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At CRN's XChange Solution Provider conference in Orlando, Fla., earlier this month, a common theme surfaced that solution providers, vendors and analysts all agreed on: The importance of marketing to drive local brand awareness, growth and profits. Speaker after speaker referred to the growing prominence of the chief marketing officer as budget decisions shift from IT to marketing. In her keynote, Tiffani Bova, Gartner research vice president, stressed the importance of leading with marketing to drive brand awareness and sales. In his annual state of the market keynote, UBM Tech Channel CEO Robert Faletra spoke of the need for solution providers to target CMOs.
In today's IT world with all the competitive challenges solution providers face, leading with a marketing strategy should be your top priority. Leveraging strategic relationships to maximize your ability to expand brand awareness will make the difference in whether your business succeeds or fails.
As a former executive vice president of vendor relations and marketing, I want to share my story of how our marketing team built short- and long-term strategies and executed on those plans. Our team was nationally recognized for our innovative and forward-thinking marketing strategies that turned a local VAR from a "best kept secret" into one of the most well-known solution providers in North America.
Our first step was to hire a consulting firm to help develop the strategy. The strategy included branding, website development, local event strategies, calling campaigns, vendor and distributor engagement, giving back to the local community, and forming alliances with third-party resources to leverage their expertise. We didn't try to build everything as an internal process or "boil the ocean," but aimed to set goals and objectives with baby-step expectations for results. It's important not to "plan-to-plan" but to "plan to execute." Our methodology was to get the horse out of the barn and tweak as we went, striving for continuous improvement and results.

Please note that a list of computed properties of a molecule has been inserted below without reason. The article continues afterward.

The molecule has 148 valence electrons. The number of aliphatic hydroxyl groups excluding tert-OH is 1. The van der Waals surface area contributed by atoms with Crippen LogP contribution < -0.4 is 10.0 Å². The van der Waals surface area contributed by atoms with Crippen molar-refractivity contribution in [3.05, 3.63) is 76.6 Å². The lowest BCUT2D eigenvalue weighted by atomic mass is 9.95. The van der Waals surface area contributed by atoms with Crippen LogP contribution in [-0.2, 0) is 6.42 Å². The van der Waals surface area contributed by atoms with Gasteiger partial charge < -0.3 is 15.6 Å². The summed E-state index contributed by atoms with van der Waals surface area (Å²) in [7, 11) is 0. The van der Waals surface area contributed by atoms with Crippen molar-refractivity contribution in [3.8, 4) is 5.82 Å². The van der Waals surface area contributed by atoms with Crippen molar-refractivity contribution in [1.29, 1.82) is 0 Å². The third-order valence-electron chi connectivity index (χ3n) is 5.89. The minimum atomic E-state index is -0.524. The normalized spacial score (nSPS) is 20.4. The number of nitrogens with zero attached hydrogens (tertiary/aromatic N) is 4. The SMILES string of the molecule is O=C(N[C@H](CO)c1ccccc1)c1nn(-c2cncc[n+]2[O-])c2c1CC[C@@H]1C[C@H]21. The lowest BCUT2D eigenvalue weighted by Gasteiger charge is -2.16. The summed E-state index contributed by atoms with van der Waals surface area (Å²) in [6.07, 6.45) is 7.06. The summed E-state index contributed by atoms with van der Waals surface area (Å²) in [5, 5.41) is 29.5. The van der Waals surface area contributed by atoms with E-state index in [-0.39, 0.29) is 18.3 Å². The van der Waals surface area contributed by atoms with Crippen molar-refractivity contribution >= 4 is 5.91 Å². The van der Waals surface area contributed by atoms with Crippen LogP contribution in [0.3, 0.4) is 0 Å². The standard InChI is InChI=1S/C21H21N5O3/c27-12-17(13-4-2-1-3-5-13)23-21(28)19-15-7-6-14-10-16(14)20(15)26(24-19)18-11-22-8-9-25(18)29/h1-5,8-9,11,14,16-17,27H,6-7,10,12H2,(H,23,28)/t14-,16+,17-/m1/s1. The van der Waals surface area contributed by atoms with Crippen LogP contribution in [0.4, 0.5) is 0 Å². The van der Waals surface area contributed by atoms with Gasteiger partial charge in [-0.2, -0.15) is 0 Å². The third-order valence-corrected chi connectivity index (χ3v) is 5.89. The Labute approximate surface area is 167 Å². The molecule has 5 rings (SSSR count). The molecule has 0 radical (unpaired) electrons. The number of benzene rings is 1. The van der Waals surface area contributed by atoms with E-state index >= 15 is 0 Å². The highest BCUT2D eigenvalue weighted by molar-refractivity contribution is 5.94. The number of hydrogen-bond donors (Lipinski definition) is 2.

We then formed a small but very capable "tiger" team to execute on our marketing strategies. This team of four, all outsourced personnel, performed a variety of tasks, including website development, public relations, social media communication, events planning, Salesforce.com CRM for event invitation and follow-up, analytical assessments and evaluation. The point here is that even if you don't have the internal resources, you can build an effective marketing team as an outsourced resource. We also always leveraged the marketing resources of the manufacturer and distribution. This is a very cost-effective way to achieve your marketing goals and objectives and drive brand awareness.